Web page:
Changing the Research Landscape with FET

Being the H2020 National Delegate for FET, Dr. Daniela Corda tells us her experience in science policy, and how this influences the way we build research and innovation ecosystems both at a national level and a European level

SHARE THIS STORY:

Dr Daniela Corda is permanent member of the European Molecular Biology Organization (EMBO) and Academia Europaea. As well as an  active  cell  biologist,  she has served as a member of several international advisory boards and selection committees, including the European Research Council (ERC) and the  Federation of the European Biochemical Societies (FEBS) among others. She  is  a  member of the genSET Science Leaders Panel, and currently the Delegate of Italy for Horizon 2020  (ERC,  MSCA,  FET   Configurations) of the European Commission as well as CoChair of the Board of Funders for the FLAGERA program (FET-H2020).

 

As a H2020 National Delegate for FET, describe how this role works into the FET research landscape?

FET has been a successful programme, articulated in the FET Open, Proactive and Flagship programmes. Each programme has requested a specific interaction with the national scientific community: FET Proactive for example,  has required a  collection  of  information to bring to the FET Programme Com- mittee the main areas of interest of our Member State, in my case Italy . This has been important to facilitate the Italian participation in the program. FET Open has seen an important participation and success of the  Italian  community,  thus  as delegate I have tried to promote (and obtain more funds for) this specific pro- gram . The construction of the Flagships has involved again the delegation both in the preparatory actions and in the ERA- NET funding and managing, also through the activity of the Board of Funders.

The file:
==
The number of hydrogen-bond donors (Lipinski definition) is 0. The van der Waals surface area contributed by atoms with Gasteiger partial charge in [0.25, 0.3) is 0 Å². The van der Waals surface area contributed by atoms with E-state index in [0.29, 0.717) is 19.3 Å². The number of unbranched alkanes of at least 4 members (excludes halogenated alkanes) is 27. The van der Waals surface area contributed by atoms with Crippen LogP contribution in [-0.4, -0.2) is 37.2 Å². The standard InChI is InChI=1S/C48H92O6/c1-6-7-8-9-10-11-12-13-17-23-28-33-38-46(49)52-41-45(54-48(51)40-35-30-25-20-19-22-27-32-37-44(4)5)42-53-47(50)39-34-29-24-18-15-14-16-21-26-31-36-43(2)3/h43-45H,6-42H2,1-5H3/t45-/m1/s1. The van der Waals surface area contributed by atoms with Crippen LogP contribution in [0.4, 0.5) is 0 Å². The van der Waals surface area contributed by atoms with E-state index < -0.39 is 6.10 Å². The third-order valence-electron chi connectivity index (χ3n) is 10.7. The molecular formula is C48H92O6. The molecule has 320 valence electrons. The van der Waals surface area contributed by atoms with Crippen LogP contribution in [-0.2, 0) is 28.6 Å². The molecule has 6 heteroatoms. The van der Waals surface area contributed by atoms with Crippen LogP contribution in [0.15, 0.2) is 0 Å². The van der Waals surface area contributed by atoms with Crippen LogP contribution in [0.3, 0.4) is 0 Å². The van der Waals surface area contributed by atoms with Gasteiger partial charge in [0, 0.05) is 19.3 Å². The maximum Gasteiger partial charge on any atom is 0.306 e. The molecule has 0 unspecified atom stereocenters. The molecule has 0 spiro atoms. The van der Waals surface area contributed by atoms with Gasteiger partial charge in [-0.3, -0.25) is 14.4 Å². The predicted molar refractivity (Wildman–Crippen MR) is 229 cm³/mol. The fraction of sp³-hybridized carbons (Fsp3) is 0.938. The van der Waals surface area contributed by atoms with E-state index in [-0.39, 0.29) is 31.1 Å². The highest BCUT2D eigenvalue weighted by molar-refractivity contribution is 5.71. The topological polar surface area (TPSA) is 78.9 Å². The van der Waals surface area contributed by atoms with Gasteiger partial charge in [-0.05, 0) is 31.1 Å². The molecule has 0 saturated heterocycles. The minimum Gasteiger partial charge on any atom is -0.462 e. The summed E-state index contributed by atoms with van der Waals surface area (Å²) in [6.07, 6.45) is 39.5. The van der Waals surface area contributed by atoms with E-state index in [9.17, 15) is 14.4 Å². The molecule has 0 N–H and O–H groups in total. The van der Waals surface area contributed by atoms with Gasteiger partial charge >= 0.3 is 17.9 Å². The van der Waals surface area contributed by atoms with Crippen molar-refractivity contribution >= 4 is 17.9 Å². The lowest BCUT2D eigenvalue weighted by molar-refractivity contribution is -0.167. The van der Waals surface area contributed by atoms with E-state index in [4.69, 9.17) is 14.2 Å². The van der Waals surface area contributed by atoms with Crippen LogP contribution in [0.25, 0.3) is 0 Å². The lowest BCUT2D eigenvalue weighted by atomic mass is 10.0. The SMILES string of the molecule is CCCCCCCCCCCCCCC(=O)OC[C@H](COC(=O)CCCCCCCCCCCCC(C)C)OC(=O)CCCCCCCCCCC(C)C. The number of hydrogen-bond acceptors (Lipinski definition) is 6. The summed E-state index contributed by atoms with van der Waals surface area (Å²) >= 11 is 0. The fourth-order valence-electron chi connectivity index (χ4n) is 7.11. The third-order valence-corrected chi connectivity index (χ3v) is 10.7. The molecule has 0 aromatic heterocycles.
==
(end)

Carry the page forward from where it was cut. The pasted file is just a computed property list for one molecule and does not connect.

What is the best thing about being a National Delegate?

Well, as an active scientist, I have realised several years ago that science policy has to be part of our interests; it  is also an important way to create links, a dialogue, between the scientific community and the policy makers. I have been involved in several ways in science policy, in recent years as Italian delegate. As such, I have enjoyed the interactions and friendship with other European delegates, colleagues across Europe, as well as the frequent contact with our scientific community and with members of the Italian Ministry of Education, University and Research (MIUR).

 

And the worst thing about being a National Delegate?

I usually enjoy what I do, thus I do not have specific criticisms. Certainly being a delegate requires dedication, and takes time, which I tried not to subtract from my scientific interests and my laboratory. I mostly spent my weekends preparing for the FET Programme Committee or answering emails and reading papers related to FET. As a consequence, my “free time” was much reduced, which sometime can be a burden.

 

How does your National Delegate work with the FET Flagships?

As a delegate I have contributed to several meetings in preparation for the Italian contribution to Flagships, in particular to the Human Brain Project. I have participated in the national meetings, then as elected co-chair of the BoF, I have organized together with the Commission the BoF meeting and discussed the organization (governance, calls etc) of the flagships. Last, together with colleagues at the MIUR I analyzed and presented the results of the consultations for new flagships, then followed by the definition of the six CSA that should identify future flagships (or similar actions) in Horizon Europe.

 

What would you like to see in the future of FET research and policy?

I believe that there are several actions discussed in the last decades, very important for the scientific community, but never really implemented. This is not specific to FET, but it affects all programmes. We have discussed about having the ‘best-science’ driven community, but the circulation of researchers in Europe is not easy at all. The “researcher visa” is still on its way, never really implemented. I believe that to build an effective European Research Area, Europe has to become a federation (at least for the development of research and innovation) with no borders, same laws for social security, retirement, family benefits, similar education and degree definition etc. I could quote other examples, but this is the Europe I wish to see one day, hopefully soon.

 

This is one of the interviews which is now available in FETFX’s latest publication, Voices of the Future

 

Cover photo by Simon Berger on Unsplash